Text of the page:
Last November ChatGPT, a chatbot developed by the research lab OpenAI, reached the million-subscriber mark just a week after its launch. I could not resist the allure and signed up. When I asked the bot to write a blog for a company executive on the future of crypto markets, I was impressed with the results. The response recognized current speculations around the issue, listed arguments for and against optimism in the market, and reminded me of uncertainties around any such predictions. When I tweaked my request to target a 5th grader, the bot sprinkled in some cheeky suggestions: the 5th grader might in the future buy their favorite snacks with cryptocurrencies.
The GPT in ChatGPT stands for Generative Pre-trained Transformer. A transformer is a type of neural architecture for modeling language. These models are called language models, and these language models generate text when presented with a starting point. Over the past two years, language models have grown exponentially in size. State-of-the-art models boast hundreds of billions of parameters. At such measure, the moniker Large Language Models, or LLMs, captures an essential distinction from these models’ predecessors. At the time of writing, OpenAI had not divulged the model that powers ChatGPT. It is likely an LLM; more speculatively a variant of GPT-3, a 175-billion-parameter mammoth.
LLMs are powerful; they can answer almost any random question. The result: tens of text-based applications and browser extensions have been developed within the past two months. How performant are they? That’s an open question, but such development speed is unprecedented. Assuming unlimited access to LLMs, how much of a prerequisite is human-added data to developing enterprise-level solutions?
Does ChatGPT still need a helping hand? We believe yes.
Our experience shows that while LLMs can boost development speed, proactively-added data is still crucial to developing a stable solution, especially for complicated tasks. While the chatbot is making waves as a possible tool for writing school papers, it still needs a lot of help to generate coherent content for enterprise-level applications.
A little background
Research into language models can be traced as far back as the late 1980s. Back then, modeling was based on the frequency of phrases, and logic dictated that the next text generated in a sentence was the one most frequently used. This approach left little room for differentiation and usually generated incoherent text.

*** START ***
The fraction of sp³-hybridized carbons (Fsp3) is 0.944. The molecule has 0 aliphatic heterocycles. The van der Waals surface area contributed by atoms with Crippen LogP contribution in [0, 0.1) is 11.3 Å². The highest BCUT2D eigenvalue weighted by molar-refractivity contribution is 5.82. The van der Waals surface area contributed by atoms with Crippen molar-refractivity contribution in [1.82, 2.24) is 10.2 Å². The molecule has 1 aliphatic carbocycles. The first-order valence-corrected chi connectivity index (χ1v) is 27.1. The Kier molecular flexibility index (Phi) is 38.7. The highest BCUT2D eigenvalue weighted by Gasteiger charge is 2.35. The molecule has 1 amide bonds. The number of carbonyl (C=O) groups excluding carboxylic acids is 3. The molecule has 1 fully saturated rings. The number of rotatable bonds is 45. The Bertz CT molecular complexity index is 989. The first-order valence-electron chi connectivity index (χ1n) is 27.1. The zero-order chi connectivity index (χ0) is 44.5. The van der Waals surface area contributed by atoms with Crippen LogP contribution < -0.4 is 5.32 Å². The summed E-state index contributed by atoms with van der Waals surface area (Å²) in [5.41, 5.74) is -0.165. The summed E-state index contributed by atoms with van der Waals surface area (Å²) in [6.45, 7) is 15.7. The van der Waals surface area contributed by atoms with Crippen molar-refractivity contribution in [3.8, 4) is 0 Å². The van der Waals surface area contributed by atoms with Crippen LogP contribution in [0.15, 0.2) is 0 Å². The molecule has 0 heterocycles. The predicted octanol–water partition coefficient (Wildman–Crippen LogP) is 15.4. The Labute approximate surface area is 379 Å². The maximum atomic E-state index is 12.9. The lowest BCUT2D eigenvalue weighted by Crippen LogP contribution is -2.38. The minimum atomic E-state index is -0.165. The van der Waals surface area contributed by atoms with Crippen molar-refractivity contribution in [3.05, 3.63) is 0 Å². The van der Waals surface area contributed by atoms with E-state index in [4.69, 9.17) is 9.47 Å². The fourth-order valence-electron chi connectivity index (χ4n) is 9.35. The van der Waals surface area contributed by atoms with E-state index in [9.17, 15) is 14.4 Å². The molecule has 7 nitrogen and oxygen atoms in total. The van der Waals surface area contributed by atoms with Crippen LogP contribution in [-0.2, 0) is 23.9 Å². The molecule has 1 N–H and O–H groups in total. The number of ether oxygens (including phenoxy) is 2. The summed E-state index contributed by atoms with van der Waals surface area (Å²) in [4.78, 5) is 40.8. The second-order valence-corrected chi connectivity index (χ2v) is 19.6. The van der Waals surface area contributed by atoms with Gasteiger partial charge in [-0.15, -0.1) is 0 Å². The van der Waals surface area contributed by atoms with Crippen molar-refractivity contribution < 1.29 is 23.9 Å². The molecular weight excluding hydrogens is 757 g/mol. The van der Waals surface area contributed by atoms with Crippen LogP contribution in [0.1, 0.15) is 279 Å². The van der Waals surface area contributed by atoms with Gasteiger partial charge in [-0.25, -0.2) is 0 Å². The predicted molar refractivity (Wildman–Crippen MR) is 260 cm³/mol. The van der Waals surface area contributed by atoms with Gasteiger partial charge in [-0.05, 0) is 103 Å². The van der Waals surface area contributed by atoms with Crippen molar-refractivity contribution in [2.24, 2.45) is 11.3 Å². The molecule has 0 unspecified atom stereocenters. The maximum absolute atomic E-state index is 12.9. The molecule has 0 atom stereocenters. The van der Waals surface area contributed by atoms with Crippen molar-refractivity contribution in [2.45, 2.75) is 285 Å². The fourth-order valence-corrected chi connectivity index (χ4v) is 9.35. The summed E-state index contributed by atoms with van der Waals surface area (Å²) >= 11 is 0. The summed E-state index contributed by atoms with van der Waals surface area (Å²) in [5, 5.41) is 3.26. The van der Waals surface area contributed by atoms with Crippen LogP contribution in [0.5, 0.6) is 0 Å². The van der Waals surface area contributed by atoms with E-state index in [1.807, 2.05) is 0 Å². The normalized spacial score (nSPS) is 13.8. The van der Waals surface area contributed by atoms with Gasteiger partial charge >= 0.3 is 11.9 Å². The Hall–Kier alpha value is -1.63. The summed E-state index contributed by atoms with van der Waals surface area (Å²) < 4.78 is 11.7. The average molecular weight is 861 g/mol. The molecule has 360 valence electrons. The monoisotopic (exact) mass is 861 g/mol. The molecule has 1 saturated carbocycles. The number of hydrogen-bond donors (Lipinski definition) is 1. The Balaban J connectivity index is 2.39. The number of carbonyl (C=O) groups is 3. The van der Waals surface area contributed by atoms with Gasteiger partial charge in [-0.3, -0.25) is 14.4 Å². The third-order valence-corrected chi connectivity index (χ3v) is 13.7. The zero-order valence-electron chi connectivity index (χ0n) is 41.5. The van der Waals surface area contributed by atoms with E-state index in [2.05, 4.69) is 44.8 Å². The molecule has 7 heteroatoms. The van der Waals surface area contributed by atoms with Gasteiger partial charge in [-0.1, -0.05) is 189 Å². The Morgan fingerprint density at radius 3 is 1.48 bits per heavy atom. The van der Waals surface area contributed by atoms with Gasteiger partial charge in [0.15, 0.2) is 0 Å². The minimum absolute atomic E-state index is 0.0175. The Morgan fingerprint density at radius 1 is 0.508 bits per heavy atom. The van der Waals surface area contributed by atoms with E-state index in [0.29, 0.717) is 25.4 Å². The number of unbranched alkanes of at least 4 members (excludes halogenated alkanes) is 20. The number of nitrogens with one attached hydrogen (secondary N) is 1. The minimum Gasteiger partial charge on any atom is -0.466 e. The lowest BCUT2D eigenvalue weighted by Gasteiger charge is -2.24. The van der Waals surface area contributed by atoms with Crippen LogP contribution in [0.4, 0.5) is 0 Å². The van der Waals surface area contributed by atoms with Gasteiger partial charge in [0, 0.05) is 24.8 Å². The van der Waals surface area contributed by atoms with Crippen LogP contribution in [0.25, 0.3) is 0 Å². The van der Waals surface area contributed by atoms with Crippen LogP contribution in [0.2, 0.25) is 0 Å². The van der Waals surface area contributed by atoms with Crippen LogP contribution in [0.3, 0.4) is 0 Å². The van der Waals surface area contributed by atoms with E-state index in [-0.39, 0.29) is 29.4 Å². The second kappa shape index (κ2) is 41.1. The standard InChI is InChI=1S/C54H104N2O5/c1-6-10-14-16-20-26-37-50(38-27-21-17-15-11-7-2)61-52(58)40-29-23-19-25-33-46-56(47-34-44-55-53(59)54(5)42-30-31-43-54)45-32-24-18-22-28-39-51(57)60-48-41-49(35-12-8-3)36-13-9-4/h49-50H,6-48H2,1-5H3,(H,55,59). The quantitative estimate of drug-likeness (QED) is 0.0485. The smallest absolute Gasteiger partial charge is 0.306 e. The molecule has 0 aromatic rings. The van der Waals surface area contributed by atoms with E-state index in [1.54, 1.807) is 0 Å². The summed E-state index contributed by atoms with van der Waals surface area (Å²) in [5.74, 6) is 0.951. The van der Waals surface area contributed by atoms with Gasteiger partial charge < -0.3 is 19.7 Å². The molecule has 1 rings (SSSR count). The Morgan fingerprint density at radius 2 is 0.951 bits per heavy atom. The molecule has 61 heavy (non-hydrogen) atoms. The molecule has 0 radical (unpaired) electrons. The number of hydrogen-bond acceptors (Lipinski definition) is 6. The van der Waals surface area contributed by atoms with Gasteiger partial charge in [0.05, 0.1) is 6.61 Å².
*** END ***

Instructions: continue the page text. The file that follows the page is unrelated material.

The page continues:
With more available computing resources in the early 2000s, neural networks that took a “fixed window of text” approach grew in popularity and replaced phrase-based models. Coherence improved, but the fixed window requirement limited further progress. A network could be trained to target text that would appeal to 5th graders, but the strictly sequential approach left it unable to switch gears to target a more sophisticated audience.
Google introduced Transformer architecture in 2017, which significantly sped up training times for language models. The next year, it released Bidirectional Encoder Representations from Transformers (BERT), a language model with 110 million parameters. In 2019, OpenAI released GPT-2, a 1.5 billion parameter model. These language models were powerful, but the quality of text they generated deteriorated after a few paragraphs.
At 175 billion parameters, GPT-3 certainly qualifies as an LLM. Its size, in addition to the larger dataset on which it was trained, enabled it to generate longer text at high quality. It is now possible for one model to generate text appropriate for both 5th graders and tech CEOs.
What chats can do, and not do, today
Most companies that use text to build applications ask for the classification of text into categories. Generally, classification models are trained on examples of text labeled according to classification rules. This way, the model learns from supervision by a human annotator. The more high-quality labeled data you have, the better the model. Labeled data—nourished and supervised by human interaction—has been the bedrock of most text applications.
LLMs are promising more than text generation, and are working to reframe a classification problem as a text generation problem.
Responses are very sensitive to the wording used in the prompt. Changing the phrasing of the prompt slightly unwittingly changes the classification decision. Given how brittle engineering a prompt can be, how can one be sure that they have found a stable prompt? The way you determine that is to manually review results from different prompts.
Because classification tasks are not iterative and have to yield accurate results on the first pass, it is crucial to test the stability of a prompt on a large, diverse, and labeled dataset. Some of the most promising prompts during spot-checking sessions show disappointing results when tested on a larger labeled dataset.
LLMs are powerful. Their power can be extended beyond text generation to classification tasks for text by finding the right prompt. Because finding the right prompt is usually the challenge, and because classification tasks usually demand high accuracy on the first ask, it is important to test a prospective prompt on a large and diverse labeled dataset, because there are still a multitude of variable responses. LLMs are not going to replace experts and their data, at least not in the next year.
These language models, the building blocks of ChatGPT and its eventual successors, still need human hands to make sure they begin their lives on the right track.